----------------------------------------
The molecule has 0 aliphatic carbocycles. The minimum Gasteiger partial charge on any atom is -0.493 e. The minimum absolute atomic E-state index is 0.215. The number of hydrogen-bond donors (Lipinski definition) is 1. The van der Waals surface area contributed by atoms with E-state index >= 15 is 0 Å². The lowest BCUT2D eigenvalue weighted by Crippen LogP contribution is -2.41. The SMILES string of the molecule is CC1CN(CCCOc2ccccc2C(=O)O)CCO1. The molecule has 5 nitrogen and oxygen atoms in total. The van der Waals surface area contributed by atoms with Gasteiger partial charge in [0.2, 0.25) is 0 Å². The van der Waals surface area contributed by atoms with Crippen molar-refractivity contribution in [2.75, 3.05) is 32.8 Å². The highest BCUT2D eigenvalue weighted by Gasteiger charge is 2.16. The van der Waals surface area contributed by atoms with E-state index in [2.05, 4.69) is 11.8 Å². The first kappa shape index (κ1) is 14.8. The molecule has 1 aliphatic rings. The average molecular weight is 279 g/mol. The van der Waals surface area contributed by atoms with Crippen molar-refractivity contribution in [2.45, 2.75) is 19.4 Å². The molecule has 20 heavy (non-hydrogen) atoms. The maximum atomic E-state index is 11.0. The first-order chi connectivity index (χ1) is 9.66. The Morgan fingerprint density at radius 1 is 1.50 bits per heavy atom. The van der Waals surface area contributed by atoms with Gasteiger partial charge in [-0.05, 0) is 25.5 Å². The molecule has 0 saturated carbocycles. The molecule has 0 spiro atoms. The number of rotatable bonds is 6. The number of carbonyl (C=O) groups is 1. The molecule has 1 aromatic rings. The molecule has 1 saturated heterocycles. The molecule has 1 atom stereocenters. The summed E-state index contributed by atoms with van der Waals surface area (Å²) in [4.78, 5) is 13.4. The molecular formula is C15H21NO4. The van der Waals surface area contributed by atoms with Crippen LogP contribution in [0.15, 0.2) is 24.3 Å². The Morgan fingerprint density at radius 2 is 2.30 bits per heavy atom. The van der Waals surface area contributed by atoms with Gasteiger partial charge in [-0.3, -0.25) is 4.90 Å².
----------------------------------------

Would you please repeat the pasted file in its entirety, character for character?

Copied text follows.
The molecule has 0 aliphatic carbocycles. The minimum Gasteiger partial charge on any atom is -0.493 e. The minimum absolute atomic E-state index is 0.215. The number of hydrogen-bond donors (Lipinski definition) is 1. The van der Waals surface area contributed by atoms with E-state index >= 15 is 0 Å². The lowest BCUT2D eigenvalue weighted by Crippen LogP contribution is -2.41. The SMILES string of the molecule is CC1CN(CCCOc2ccccc2C(=O)O)CCO1. The molecule has 5 nitrogen and oxygen atoms in total. The van der Waals surface area contributed by atoms with Gasteiger partial charge in [0.2, 0.25) is 0 Å². The van der Waals surface area contributed by atoms with Crippen molar-refractivity contribution in [2.75, 3.05) is 32.8 Å². The highest BCUT2D eigenvalue weighted by Gasteiger charge is 2.16. The van der Waals surface area contributed by atoms with E-state index in [2.05, 4.69) is 11.8 Å². The first kappa shape index (κ1) is 14.8. The molecule has 1 aliphatic rings. The average molecular weight is 279 g/mol. The van der Waals surface area contributed by atoms with Crippen molar-refractivity contribution in [2.45, 2.75) is 19.4 Å². The molecule has 20 heavy (non-hydrogen) atoms. The maximum atomic E-state index is 11.0. The first-order chi connectivity index (χ1) is 9.66. The Morgan fingerprint density at radius 1 is 1.50 bits per heavy atom. The van der Waals surface area contributed by atoms with Gasteiger partial charge in [-0.05, 0) is 25.5 Å². The molecule has 0 saturated carbocycles. The molecule has 0 spiro atoms. The number of rotatable bonds is 6. The number of carbonyl (C=O) groups is 1. The molecule has 1 aromatic rings. The molecule has 1 saturated heterocycles. The molecule has 1 atom stereocenters. The summed E-state index contributed by atoms with van der Waals surface area (Å²) in [4.78, 5) is 13.4. The molecular formula is C15H21NO4. The van der Waals surface area contributed by atoms with Crippen LogP contribution in [0.15, 0.2) is 24.3 Å². The Morgan fingerprint density at radius 2 is 2.30 bits per heavy atom. The van der Waals surface area contributed by atoms with Gasteiger partial charge in [-0.3, -0.25) is 4.90 Å².